Mexican energy firm Ienova helps blaze a path for manufacturing
January 31, 2014
Creating a path toward energy security and sustainability is a challenge many countries face, and government inefficiencies can often make matters worse. However, the recent energy reforms that Mexican President Enrique Pena Nieto passed into law have laid the foundation for both domestic and international companies looking to manufacture in Mexico without having to face ballooning production costs. From the first steps former President Carlos Salinas took in working across the border with the U.S. in pursuing the North American Free Trade Agreement to the current transformation of the energy sector, international businesses have a lot to look forward to by offshoring production and distribution capabilities in Mexico.
Some of the biggest winners of the recent changes in energy regulations has been those in the renewable and oil sector, as well as organizations in charge of creating the infrastructure needed to transport resources and aid in exploration, according to Bloomberg Businessweek.
Ienova sees financial stability in energy security At the forefront of the revolution in energy production is the Mexican firm Infraestructura Energetica Nova SAB. As of last year, the company's stock grew by 53 percent and the future looks bright because of necessary investments in Mexico's infrastructure to meet the benchmarks established by the energy reforms.
In the short term, Mexico City-based Ienova has its eye on establishing effective renewable energy facilities. Tania Ortiz, vice president of external affairs and business development for Ienova, explained the company will participate by bidding on several wind farms capable of generating 100 megawatts of electricity. The auction will take place at the end of April and will be conducted by the Comision Federal de Electriciadad, Businessweek reported. According to earlier reports by Project Finance International, Ienova has already agreed to support a 155 megawatt wind farm in Baja, California, which will likely cost nearly $245 million.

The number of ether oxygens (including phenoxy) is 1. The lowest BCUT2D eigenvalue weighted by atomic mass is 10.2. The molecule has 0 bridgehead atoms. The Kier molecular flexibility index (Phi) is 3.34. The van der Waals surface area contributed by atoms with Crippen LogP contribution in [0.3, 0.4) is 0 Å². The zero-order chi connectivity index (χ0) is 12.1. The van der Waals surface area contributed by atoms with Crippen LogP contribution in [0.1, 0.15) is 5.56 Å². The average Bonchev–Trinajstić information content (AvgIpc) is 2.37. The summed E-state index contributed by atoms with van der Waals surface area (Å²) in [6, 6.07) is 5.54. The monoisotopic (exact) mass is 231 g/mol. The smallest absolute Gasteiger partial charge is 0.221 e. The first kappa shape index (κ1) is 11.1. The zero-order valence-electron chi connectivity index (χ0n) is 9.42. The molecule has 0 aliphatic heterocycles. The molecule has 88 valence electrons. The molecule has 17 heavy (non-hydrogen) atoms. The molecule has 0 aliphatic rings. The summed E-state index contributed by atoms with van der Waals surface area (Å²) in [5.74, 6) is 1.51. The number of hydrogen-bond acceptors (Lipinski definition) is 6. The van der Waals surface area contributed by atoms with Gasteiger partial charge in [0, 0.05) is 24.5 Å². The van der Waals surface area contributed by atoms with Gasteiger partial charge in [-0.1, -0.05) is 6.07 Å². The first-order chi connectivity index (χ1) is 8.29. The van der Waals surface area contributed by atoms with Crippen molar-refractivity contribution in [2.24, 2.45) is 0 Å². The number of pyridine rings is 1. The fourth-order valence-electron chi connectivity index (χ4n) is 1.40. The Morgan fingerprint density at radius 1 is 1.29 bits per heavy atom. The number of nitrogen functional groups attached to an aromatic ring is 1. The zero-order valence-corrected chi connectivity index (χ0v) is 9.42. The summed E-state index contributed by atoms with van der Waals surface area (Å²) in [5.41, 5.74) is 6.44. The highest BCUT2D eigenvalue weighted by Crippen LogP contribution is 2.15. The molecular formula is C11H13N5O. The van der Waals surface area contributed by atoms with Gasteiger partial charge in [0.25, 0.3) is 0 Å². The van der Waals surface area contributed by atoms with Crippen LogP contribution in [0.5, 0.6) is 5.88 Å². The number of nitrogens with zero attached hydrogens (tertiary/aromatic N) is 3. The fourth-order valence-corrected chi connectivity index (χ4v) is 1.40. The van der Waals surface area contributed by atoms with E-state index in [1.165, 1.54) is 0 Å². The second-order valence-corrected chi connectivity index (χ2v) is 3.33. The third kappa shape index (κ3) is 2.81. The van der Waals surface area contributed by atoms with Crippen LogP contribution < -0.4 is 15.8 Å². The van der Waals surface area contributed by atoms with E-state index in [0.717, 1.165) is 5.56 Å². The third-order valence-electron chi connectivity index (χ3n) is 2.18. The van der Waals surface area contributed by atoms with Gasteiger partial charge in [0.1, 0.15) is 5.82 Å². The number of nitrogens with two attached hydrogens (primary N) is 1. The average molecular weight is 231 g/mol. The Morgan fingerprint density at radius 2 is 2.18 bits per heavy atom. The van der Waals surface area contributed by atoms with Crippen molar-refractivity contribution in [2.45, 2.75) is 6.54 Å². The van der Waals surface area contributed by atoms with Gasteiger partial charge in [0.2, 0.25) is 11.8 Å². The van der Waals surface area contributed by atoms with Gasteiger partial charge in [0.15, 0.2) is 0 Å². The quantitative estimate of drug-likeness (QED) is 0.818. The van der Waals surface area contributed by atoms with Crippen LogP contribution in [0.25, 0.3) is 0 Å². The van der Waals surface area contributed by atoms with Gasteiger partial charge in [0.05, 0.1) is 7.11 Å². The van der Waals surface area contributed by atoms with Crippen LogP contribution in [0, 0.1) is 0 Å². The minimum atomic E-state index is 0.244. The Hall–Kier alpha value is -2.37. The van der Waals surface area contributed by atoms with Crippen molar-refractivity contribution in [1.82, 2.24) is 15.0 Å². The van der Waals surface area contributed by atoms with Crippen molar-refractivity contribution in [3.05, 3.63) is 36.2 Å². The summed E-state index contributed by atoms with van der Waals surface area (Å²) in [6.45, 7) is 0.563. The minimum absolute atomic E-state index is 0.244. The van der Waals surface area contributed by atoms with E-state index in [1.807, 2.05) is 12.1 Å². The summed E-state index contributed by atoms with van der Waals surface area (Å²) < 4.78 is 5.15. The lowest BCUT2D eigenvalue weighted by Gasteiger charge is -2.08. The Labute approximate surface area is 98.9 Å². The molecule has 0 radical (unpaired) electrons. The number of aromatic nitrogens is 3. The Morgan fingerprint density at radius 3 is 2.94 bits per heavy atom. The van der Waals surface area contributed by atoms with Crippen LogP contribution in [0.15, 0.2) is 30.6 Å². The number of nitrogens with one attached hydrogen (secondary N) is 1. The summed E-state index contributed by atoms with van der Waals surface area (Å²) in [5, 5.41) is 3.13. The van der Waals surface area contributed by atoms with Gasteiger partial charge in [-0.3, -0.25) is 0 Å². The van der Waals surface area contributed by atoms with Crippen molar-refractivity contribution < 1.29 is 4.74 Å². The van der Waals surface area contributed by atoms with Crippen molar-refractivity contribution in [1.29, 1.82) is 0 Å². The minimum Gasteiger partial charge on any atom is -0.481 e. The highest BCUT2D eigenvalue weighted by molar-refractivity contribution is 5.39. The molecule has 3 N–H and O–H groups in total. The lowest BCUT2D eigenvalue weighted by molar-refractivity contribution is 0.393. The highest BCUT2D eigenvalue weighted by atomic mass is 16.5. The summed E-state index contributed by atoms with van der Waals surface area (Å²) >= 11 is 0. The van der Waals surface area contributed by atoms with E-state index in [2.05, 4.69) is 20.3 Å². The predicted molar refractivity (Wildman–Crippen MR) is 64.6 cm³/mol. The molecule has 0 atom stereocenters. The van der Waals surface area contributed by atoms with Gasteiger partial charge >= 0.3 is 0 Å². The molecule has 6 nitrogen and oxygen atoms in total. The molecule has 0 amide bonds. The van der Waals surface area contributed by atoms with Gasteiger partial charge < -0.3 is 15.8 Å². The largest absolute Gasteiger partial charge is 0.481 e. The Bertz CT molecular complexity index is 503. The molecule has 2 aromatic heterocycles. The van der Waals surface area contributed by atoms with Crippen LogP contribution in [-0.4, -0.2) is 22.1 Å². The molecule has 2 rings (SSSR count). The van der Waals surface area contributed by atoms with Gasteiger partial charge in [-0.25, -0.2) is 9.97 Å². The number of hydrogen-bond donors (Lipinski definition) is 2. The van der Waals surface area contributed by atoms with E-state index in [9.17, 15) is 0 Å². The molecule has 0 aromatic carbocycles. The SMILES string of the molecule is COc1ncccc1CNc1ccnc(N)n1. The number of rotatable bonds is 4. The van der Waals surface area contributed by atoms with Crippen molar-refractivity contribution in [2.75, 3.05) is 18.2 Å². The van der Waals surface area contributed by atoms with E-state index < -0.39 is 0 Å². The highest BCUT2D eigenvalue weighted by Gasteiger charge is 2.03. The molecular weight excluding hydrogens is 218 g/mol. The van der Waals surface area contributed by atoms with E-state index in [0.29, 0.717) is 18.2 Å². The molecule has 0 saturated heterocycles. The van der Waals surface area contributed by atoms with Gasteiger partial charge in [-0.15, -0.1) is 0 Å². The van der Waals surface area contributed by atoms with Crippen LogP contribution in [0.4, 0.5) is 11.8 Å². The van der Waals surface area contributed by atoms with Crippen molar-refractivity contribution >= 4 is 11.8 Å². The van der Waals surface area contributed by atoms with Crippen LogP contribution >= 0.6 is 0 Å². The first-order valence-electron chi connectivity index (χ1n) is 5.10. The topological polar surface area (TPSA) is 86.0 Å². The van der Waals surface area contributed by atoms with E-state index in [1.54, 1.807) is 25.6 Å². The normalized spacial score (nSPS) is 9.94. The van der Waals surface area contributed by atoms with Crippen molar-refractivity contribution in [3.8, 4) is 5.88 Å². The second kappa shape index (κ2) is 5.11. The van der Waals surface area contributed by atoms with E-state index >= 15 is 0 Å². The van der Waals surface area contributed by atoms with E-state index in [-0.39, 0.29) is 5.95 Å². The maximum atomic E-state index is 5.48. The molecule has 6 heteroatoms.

Delivering the infrastructure needed for transportation Mexico's oil resources have become a source of pride and potential for the country, but there's still progress the government and enterprises can make to ensure citizens and businesses can take advantage of the energy supply. Accordingly, the most promising venture that Ienova will likely pursue is developing the infrastructure required for exploration, extraction, transportation and distribution.
"Energy reform brings in new capital and new drilling and makes Mexico able to grow its own natural gas production," Curt Launer, an analyst at Deutsche Bank AG, told Businessweek. "Ienova is very well positioned to be the natural gas processor, to be the liquids processor, and the joint venture they already have with Pemex looks like it would be a big winner in any of those circumstances."
The new energy legislation has also led to greater collaboration among domestic energy firms. In fact, Businessweek highlighted the partnership between Petroleos Mexicanos and Ienova that will develop the infrastructure needed to transport oil. The Los Ramones pipeline reflects collaboration between the two firms and will span 441 kilometers when finished. The first injection of cash - $1.05 billion - will aid the companies as they work to complete the project to enable further oil distribution and storage, as well as other petrochemical initiatives.
Manufacturing in Mexico has already provided an increasing number of international firms an excellent way to develop a more efficient supply chain and avoid international trade barriers. Obviously, quality-driven manufacturing depends on a stable and sustainable source of energy and the requisite infrastructure, which Mexico is rapidly working to deliver. Meanwhile, international and domestic partnerships will likely speed energy exploration and help enterprises construct facilities necessary to support the sector.
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